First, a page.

What is EDM mode?

EDM mode is designed to give athletes live response feedback. If an athlete makes a mistake, they will want to avoid another mistake, and so to make this happen they might adopt a strategy of slowing down after incorrect responses. By applying EDM mode you are giving athletes real-time feedback to optimize cognitive performance after incorrect responses.

How does it work?

When an athlete makes an error they go more slowly on the next trial but when athletes are repeatedly given performance feedback in their peripheral vision they are implicitly increasing their error detection without awareness and can still focus on the cognitive task. This error processing feedback is critical for effective behavior change for decision-making in sports performance.

When to use Error Detection mode

When you want to optimize cognitive performance after incorrect responses.

What does EDM on the tooltip mean?

If you have applied EDM mode to a task you will be able to see an athlete's Reaction Time (RT) and EDM Reaction time (EDM) on the tooltip. If an athlete has adopted a strategy to avoid making future mistakes this will reflect in a slower EDM reaction time. Initially, you will see a large gap between the Cognitive Tasks RT and EDM RT but as the athletes, implicit detection abilities improve this gap should reduce and you will find the EDM Reaction time will be faster than the cognitive tasks average reaction time.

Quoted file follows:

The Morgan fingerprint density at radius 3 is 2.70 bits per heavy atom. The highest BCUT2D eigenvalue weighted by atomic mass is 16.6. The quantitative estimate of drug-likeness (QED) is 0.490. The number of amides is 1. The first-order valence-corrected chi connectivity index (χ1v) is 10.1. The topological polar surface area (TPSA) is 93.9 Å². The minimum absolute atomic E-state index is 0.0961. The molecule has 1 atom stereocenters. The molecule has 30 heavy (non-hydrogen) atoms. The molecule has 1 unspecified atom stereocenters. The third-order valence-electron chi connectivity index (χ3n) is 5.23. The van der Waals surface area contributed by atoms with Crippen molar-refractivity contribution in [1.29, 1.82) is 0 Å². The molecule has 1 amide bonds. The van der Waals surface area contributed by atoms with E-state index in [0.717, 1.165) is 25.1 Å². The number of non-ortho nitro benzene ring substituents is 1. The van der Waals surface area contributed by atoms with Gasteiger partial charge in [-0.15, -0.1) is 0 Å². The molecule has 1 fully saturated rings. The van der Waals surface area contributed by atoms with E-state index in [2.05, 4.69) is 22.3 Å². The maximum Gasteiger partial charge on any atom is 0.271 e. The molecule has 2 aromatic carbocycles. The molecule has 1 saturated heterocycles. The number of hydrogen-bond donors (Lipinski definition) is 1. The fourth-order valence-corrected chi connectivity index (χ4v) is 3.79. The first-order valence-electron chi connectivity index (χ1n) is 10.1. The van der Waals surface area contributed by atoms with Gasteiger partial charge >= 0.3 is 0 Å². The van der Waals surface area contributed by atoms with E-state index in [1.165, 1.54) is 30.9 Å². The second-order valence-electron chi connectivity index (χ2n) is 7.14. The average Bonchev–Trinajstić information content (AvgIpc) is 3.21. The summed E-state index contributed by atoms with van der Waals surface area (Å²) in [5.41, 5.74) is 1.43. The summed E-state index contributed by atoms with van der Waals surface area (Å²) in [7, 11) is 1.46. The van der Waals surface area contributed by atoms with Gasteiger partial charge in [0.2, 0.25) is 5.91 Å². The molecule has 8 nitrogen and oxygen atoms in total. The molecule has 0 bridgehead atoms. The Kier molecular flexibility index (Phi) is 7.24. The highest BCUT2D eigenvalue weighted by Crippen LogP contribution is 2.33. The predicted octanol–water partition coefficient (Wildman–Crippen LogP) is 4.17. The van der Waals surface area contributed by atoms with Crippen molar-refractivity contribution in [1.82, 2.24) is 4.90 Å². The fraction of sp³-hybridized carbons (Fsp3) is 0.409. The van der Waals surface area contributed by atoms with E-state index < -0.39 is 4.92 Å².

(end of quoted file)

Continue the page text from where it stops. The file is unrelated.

What benefits does EDM mode have for my athletes?

Optimizing error performance.

What does the research say about Error Detection?

The ability to detect an error in one’s own performance and then to improve ongoing performance based on this error processing is critical for effective behavior. In our event-related fMRI experiment, we show that explicit awareness of a response inhibition commission error and subsequent post-error behavior were associated with bilateral prefrontal and parietal brain activation. Activity in the anterior cingulate region, typically associated with error detection, was equivalent for both errors subjects were aware of and those they were not aware of making. While anterior cingulate activation has repeatedly been associated with error-related processing, these results suggest that, in isolation, it is not sufficient for conscious awareness of errors or post-error adaptation of response strategies. Instead, it appears, irrespective of awareness, to detect information about stimuli/ responses that require interpretation in other brain regions for strategic implementation of post-error adjustments of behavior.

Post-error reaction times indicated two distinct patterns of behaviour, with significantly faster RT, or speeding-up, following an Aware error (pre-error trial RT minus post-error trial RT = 118 ms, t12 = 3.54, P < 0.01) and slowing down after Unaware errors (42 ms, t12 = 2.62, P < 0.05).

To Summarise

  • Reaction Time was 118 ms faster after an error if the subject was aware of the error.

  • Reaction Time was 42 ms slower if the subject was not aware of the error.

  • Error feedback may enhance implicit detection.

Where can I learn more about Error Detection?

🔗 Neural mechanisms involved in error processing: A comparison of errors made with and without awareness.

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